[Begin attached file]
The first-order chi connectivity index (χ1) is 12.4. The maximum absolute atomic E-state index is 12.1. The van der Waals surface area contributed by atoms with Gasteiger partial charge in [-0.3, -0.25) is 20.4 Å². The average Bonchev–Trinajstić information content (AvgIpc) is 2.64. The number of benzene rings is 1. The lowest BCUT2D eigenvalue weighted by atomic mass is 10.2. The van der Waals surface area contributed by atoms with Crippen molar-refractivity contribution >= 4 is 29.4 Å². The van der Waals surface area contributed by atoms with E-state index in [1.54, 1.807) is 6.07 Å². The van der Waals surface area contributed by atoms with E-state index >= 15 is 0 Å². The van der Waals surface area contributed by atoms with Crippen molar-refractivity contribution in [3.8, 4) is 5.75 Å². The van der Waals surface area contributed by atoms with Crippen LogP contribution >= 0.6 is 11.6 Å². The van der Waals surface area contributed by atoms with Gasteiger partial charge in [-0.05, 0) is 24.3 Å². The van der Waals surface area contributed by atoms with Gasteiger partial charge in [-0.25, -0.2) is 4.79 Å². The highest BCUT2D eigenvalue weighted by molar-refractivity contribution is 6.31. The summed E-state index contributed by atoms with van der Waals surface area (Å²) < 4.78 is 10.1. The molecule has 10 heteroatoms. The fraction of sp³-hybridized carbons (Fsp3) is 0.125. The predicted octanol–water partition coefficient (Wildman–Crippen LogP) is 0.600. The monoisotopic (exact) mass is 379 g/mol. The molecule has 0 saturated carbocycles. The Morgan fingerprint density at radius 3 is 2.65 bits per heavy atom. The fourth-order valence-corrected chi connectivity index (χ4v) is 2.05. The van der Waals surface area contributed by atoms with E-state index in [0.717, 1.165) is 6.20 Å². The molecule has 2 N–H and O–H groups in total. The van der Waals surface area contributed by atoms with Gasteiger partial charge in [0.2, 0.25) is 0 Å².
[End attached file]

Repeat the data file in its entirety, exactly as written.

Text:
The first-order chi connectivity index (χ1) is 12.4. The maximum absolute atomic E-state index is 12.1. The van der Waals surface area contributed by atoms with Gasteiger partial charge in [-0.3, -0.25) is 20.4 Å². The average Bonchev–Trinajstić information content (AvgIpc) is 2.64. The number of benzene rings is 1. The lowest BCUT2D eigenvalue weighted by atomic mass is 10.2. The van der Waals surface area contributed by atoms with Crippen molar-refractivity contribution >= 4 is 29.4 Å². The van der Waals surface area contributed by atoms with E-state index in [1.54, 1.807) is 6.07 Å². The van der Waals surface area contributed by atoms with E-state index >= 15 is 0 Å². The van der Waals surface area contributed by atoms with Crippen molar-refractivity contribution in [3.8, 4) is 5.75 Å². The van der Waals surface area contributed by atoms with Crippen LogP contribution >= 0.6 is 11.6 Å². The van der Waals surface area contributed by atoms with Gasteiger partial charge in [-0.05, 0) is 24.3 Å². The van der Waals surface area contributed by atoms with Gasteiger partial charge in [-0.25, -0.2) is 4.79 Å². The highest BCUT2D eigenvalue weighted by molar-refractivity contribution is 6.31. The summed E-state index contributed by atoms with van der Waals surface area (Å²) < 4.78 is 10.1. The molecule has 10 heteroatoms. The fraction of sp³-hybridized carbons (Fsp3) is 0.125. The predicted octanol–water partition coefficient (Wildman–Crippen LogP) is 0.600. The monoisotopic (exact) mass is 379 g/mol. The molecule has 0 saturated carbocycles. The Morgan fingerprint density at radius 3 is 2.65 bits per heavy atom. The fourth-order valence-corrected chi connectivity index (χ4v) is 2.05. The van der Waals surface area contributed by atoms with E-state index in [0.717, 1.165) is 6.20 Å². The molecule has 2 N–H and O–H groups in total. The van der Waals surface area contributed by atoms with Gasteiger partial charge in [0.2, 0.25) is 0 Å².